EQUALITY = HEALTHY We all bring something unique to the world, something for which we are proud. For the 5th year in a row, Kaiser Permanente has been recognized as a leader in health care equality for lesbian, gay, bisexual, and transgender populations in the Healthcare Equality Index 2014 report.
The San Francisco Bay Times says, “Thank you!” to our readers, advertisers, supporters and friends. We wish you much joy for the Holiday Season and a Happy and Prosperous New Year!
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Round About - 22nd Annual Songs of the Season
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The 22nd Annual Songs of the Season, hosted by Donna Sachet, was held on three consecutive evenings with standing room audiences each night at the Sir Frances Drake Hotel in Union Square. Featured guests included singer and actress Brenda Reed; dance diva Vicki Shepard; talented singer Dan O’Leary; and recording artist Brian Kent. Songs of the Season benefits the AIDS Emergency Fund (AEF).
Round About - World Tree of Hope
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The World Tree of Hope 2014 Tree Lighting ceremony was held on Monday, December 1, at Grace Cathedral in San Francisco. Featured guests were performing artists Margaret Cho, Tammy Hall, Vernoica Klaus and the SF Boys Choir. Featured speakers were Cheryl Jennings, ABC7 News; activist Cleve Jones; Mayor Ed Lee; and Masato Wantanabe, Counsul General of Japan; and Bishop Marc Andrus. Also participating were members of the Sisters of Perpetual Indulgence. Rainbow World Fund’s World Tree of Hope is a holiday tree decorated with thousands of white origami cranes, each containing notes of hope and peace from children and individuals from around the world.
Round About - SF Gay Men’s Chorus - Dancers, Prancers & Vixens The San Francisco Gay Men’s Chorus, directed by Dr. Tim Seelig, Artistic Director/Conductor, brought the house down at the Nourse Theatre in three performances on Friday and Saturday, December 12 and 13. With featured guests Well Strung, a singing string quartet, SFGMC delighted its audience with an array of songs evoking laughter, tears and shouts of appreciation. You won’t be able to stop talking about this show and debating which segment was “the best” - they all are! It’s not too late to enjoy the holidays with the Chorus at their upcoming shows in Berkeley and on Christmas Eve at The Castro Theater on December 24 for the 25th Anniversary of Home for the Holidays.
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Tis the Season to Be Depressed son happier. Research has shown that keeping a gratitude journal, just one thought a day, can make a person happier. It changes those brain waves. So, before you let the holiday glum take hold, remember you don’t need to be happy, just think happy. My prescription for the season is to think 3 happy thoughts a day, and go to sleep with a smile.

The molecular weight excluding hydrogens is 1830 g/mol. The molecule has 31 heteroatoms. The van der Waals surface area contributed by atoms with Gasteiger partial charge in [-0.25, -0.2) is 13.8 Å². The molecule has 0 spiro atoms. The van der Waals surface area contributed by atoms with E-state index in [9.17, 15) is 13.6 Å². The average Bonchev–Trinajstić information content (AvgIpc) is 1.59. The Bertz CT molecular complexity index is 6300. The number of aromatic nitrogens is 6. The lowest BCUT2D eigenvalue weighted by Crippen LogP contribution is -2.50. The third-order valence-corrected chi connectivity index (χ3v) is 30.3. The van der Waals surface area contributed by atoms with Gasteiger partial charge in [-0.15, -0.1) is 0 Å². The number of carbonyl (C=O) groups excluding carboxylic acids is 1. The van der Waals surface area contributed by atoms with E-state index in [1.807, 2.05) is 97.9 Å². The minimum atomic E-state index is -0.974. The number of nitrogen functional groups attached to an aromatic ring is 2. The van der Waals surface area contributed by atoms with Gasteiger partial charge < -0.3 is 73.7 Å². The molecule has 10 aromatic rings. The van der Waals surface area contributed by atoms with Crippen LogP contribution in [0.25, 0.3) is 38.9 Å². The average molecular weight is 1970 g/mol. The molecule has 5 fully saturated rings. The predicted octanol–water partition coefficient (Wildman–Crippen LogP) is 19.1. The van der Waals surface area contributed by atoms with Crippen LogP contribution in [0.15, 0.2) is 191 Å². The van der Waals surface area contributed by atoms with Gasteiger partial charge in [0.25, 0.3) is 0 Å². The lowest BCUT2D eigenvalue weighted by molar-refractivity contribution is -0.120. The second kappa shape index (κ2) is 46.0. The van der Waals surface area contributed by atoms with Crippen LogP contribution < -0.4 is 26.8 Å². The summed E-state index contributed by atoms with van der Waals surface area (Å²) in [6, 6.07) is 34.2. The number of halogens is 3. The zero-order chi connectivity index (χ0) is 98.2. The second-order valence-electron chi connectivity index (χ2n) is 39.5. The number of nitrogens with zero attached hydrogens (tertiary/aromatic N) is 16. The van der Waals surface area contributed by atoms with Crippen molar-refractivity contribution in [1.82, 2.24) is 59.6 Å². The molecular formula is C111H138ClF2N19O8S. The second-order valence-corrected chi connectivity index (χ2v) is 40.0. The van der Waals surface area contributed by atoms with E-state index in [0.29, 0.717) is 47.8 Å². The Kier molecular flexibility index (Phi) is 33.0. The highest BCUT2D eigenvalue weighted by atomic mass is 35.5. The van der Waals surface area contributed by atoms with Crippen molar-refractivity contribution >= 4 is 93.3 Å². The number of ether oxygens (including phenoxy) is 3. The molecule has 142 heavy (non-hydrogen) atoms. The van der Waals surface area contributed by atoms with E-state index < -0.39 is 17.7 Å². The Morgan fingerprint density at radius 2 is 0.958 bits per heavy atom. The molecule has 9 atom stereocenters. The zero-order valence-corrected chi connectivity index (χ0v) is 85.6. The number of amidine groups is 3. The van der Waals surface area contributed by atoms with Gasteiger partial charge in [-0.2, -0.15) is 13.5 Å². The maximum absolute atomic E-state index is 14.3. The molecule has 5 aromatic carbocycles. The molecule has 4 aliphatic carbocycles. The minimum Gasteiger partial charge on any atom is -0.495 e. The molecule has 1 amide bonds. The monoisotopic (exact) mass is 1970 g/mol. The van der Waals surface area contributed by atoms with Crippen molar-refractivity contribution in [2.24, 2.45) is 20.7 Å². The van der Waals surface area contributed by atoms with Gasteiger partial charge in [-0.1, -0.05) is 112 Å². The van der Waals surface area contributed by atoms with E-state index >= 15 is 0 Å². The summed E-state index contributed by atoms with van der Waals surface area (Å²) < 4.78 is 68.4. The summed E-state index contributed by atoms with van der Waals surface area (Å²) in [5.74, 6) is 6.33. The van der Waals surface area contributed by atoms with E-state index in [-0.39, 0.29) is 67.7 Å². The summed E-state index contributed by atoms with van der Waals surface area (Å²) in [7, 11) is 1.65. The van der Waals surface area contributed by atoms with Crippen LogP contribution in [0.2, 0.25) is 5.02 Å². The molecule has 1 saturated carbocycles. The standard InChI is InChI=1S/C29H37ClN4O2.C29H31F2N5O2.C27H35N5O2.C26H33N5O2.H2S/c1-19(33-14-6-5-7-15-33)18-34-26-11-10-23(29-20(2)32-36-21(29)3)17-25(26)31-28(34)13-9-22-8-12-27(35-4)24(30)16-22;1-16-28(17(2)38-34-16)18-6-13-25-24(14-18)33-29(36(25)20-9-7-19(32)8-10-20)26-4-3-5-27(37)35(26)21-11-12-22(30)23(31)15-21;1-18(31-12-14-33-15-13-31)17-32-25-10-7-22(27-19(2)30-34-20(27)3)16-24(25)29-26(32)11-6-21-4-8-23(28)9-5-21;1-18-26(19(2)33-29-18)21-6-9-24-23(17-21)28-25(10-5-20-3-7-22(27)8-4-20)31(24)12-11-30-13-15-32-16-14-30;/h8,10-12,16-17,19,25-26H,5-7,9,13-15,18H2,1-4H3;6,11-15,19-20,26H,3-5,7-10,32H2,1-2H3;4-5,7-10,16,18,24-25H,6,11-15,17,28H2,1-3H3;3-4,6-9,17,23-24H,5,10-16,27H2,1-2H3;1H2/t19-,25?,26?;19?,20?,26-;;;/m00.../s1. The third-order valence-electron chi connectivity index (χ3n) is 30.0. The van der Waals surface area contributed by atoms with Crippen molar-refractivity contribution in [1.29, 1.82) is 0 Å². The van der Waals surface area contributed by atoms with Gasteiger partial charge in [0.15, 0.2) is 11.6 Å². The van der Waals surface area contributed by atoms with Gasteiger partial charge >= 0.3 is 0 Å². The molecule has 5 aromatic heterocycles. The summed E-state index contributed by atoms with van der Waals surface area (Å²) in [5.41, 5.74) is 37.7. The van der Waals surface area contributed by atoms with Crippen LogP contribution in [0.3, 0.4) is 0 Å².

tion. These include simple suggestions, such as walking like you’re happy, sitting upright, or striking up a conversation with a stranger. Writing down both positive and negative thoughts can help as well. Write down those negative thoughts (such as “I’m ugly,” “No one loves me,” “My boss has it in for me”) and toss them away. The physical act of throwing away your worries can lessen their hold on you.
Friends of Naomi Dr. Naomi Jay, RN, NP, PhD For many people, tis not at all the season to be jolly. Rather, the holiday season can be fraught with depression, loneliness and isolation. For some people, the holidays represent everything that is wrong with their lives—separation from family, the absence of friends who have passed, or just bad memories. For some, the antidote is to hole up at home until the holidays are over. Here’s another option: If you can’t be happy, think happy. Research into the science of happiness has shown that essential brain patterns change just by thinking happy thoughts. Feeling happy is not a requirement.
A final word to my readers: While I’ve enjoyed my stint as a writer for the San Francisco Bay Times, my research and work life have gotten very busy, and sadly I must turn this column over to another. Wishing you all good health!
Alternatively, write down things that make you happy and grateful. The calling forth of things big and small that make you grateful (such as “I am healthy,” “I am grateful that I caught the bus,” “I am grateful I met my friend today,” “I am grateful there was no line at the store”) can make a per-
Dr. Naomi Jay is a nurse practitioner in the department of Infectious Disease at UCSF.
Santa Skivvies Run 2014 Described as “a festive romp through San Francisco,” the Santa Skivvies Run 2014 raised a record-breaking total of more than $67,000 to benefit the SF AIDS Foundation’s prevention, education and advocacy programs. Beginning at UN Plaza and continuing up Market Street to the Castro, the route led participants to the popular LOOKOUT bar for a post-run party and photography session where runners, dressed in their various outfits of red and white, posed with Santa Claus to create mementos.
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Related to the science of happiness is the science of gratitude. Cultivating an attitude of gratitude will improve health, and also leads to improvements in relationships, academics and work. Similar to “just think happy,” the simple act of describing something one is grateful for leads to increases in positive emotions. Although many people think that happiness is inf luenced most by our external environment—such as our job satisfaction, income, or social network—in fact, that only represents 10% of the influence on our happiness. Fifty percent is our DNA. We can’t always control our environment, and we certainly can’t control our DNA, but the remaining 40% may be in our power to control.